If there are surfers or competent beach swimmers nearby, wave your hand and call for help. You can also try to signal people on the shore. For those on the beach who see someone in trouble in the water, it is important for them first to alert someone to seek help, or to phone an emergency number. If a person on the beach chooses to enter the water to help, it is essential that they bring a flotation device with them.

For many people caught in rip currents, however, often the only option is to perform a self-rescue.

How to self-rescue from a rip

  • Relax. The rip current won’t pull you under, it just takes you for a ride
  • Stay afloat and think about your situation. If there are lifeguards or surfers around, signal for help. Or get the attention of someone on the beach who can go seek help
  • You can choose to keep floating as there is a chance the rip current flow may re-circulate back into shallow water in 5-10 minutes. You are also conserving your energy
  • If you want to swim out of the rip current, look around you for the nearest area of breaking waves and whitewater. Most rips are quite narrow and the whitewater means it’s shallower and you may be able to stand up
  • Conserve energy by swimming slowly towards that area. If no progress is being made, swim in another direction towards the next-closest shallow area with breaking waves. Once the waves start to break around you, swim with them toward the beach. When you can touch the bottom, walk to shore, avoiding deeper water if possible.

Types of rip currents and how to spot them

You don’t cross a road without looking both ways and you should never go to a beach with lots of waves without thinking about rip currents. Always spend five minutes looking at the surf trying to spot rips, or ask a lifeguard or surfer if there are any rip currents present and get them to point them out to you.

Rip currents sometimes circulate as rotating eddies, in which case floating is a good escape strategy. They can also extend well beyond the line of breaking waves, in which case a long swim along the beach is required to make it back to shore.

Always spend five minutes looking at the surf trying to spot rips, or ask a lifeguard or surfer if there are any rip currents present and get them to point them out to you.

Surviving Phuket’s rip currents: everything has changed | News by Thaiger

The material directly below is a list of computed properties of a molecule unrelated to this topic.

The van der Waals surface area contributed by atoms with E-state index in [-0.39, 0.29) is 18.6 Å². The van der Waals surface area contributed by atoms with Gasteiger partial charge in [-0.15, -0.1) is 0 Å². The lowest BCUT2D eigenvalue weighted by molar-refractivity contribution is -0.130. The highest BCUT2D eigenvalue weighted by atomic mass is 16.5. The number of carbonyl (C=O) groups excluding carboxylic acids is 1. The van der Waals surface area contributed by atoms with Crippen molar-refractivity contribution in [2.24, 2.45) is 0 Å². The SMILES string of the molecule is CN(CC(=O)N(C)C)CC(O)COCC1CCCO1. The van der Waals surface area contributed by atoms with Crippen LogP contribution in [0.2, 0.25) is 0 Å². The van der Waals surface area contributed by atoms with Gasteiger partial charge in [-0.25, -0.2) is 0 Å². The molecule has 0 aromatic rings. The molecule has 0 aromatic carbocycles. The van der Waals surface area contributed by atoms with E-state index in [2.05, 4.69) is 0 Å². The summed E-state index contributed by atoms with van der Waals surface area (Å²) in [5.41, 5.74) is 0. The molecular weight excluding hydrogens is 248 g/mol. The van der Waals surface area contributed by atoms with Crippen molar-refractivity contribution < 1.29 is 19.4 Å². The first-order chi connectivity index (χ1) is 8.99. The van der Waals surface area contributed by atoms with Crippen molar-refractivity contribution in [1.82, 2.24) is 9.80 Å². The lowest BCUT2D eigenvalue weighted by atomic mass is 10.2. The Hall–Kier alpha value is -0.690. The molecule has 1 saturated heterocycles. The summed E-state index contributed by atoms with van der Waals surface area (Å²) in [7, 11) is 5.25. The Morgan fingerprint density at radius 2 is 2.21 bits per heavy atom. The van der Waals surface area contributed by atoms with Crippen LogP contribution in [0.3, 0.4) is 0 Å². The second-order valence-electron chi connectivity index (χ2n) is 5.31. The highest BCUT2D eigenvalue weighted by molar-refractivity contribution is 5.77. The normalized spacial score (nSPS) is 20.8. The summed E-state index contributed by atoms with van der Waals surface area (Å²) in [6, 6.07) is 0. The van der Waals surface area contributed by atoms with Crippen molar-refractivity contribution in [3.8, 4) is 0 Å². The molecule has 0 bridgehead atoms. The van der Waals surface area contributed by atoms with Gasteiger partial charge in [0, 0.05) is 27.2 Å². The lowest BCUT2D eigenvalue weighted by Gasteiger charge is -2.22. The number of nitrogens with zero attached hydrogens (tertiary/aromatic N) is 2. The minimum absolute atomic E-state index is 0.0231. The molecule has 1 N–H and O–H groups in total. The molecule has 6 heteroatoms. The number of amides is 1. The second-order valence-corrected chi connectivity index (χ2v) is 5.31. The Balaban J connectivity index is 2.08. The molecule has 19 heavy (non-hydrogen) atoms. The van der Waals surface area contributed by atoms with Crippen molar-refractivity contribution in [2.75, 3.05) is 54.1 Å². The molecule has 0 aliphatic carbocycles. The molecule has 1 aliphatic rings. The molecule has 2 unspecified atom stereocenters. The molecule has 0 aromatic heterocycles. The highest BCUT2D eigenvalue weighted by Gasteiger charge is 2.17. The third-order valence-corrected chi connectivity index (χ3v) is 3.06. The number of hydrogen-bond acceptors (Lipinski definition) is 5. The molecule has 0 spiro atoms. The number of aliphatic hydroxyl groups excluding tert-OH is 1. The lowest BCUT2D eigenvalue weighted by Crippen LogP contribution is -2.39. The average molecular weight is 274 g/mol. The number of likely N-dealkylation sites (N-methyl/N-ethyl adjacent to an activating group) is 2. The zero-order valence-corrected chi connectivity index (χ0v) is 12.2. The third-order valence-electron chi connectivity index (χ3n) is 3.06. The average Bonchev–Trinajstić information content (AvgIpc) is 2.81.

LEFT: Channelised rip current with a rotating eddy circulation. RIGHT: Channelised rip that extends beyond the surf zone. Rip Current Heroes images courtesy of Jason Markland.

However, one of the reasons why rip currents are so complex and dangerous is that there are different types, and some look considerably different than others. Some are also easier to spot than others. Here is a quick guide on how to spot rips when you go to the beach.

Channelised rips

Many rip currents occupy deeper channels of water between shallow sandbars. These channelised rip currents can stay in the same place for days, weeks, or months, and are the easiest to spot. They appear as regions of darker, seemingly calmer, water between areas of breaking waves and whitewater. They can also erode large scalloped embayments along the beach.

Surviving Phuket’s rip currents: everything has changed | News by Thaiger

Two channelised rip currents flowing at different angles to the beach. Rip Current Heroes image courtesy of Jason Markland.

Boundary rips

Boundary rips are also channelised and flow alongside jetties, piers, groins, headlands, and other physical structures in the water. They also appear as darker gaps of water. These rips are particularly dangerous because they can be flowing in the same location most, if not all of the time.

Surviving Phuket’s rip currents: everything has changed | News by Thaiger

A boundary rip along a pier. Rip Current Heroes images courtesy of Jason Markland.

Surviving Phuket’s rip currents: everything has changed | News by Thaiger

A boundary rip created by a headland. Image courtesy of Robert Brander.

Flash rips

One of the most dangerous and unpredictable types of rip are flash rips. Flash rips are not channelised and do not appear as dark gaps of water. They can occur suddenly and can be short-lived and are formed when a sudden group of larger (set) waves break causing the excess of water to flow seawards. Flash rips often pulse, and can vary in strength, depending on the size and number of set waves that occur. Once the set of larger waves diminishes, flash rips can suddenly disappear, only to reappear later in another location.

To learn more about flash rips, and to see a collection of images and descriptions of rip currents, visit

Take-away message

Beaches are beautiful places and should be enjoyed, but they can also be dangerous. It just takes a little bit of awareness to ensure a safe trip to the beach. First, always think about beach safety when you visit a beach. When you arrive on the beach, spend a few minutes asking yourself some questions. Are there lifeguards around? Are the waves big and breaking in many places? Are there any rip currents around? Am I a good enough swimmer for these conditions? You should never go in the water if there are lots of big waves breaking and you are not a confident swimmer. Second, if you are not a good swimmer, don’t go in past your waist. Always make sure you’ve got your feet firmly planted on some sand.

Finally, always look after your family members and friends who are swimming. Stop them from getting into trouble before it happens.

About the Authors

Surviving Phuket’s rip currents: everything has changed | News by Thaiger

Dr. Rob Brander is a coastal geomorphologist and Associate Professor in the School of Biological, Earth and Environmental Sciences at the University of New South Wales in Sydney, NSW, Australia. He has been studying beaches and surf science since 1986.

Surviving Phuket’s rip currents: everything has changed | News by Thaiger

Daren Jenner is a bodysurfer and ocean lifeguard in SE Asia. He is also a Marine Safety Officer for the International Surf Lifesaving Association.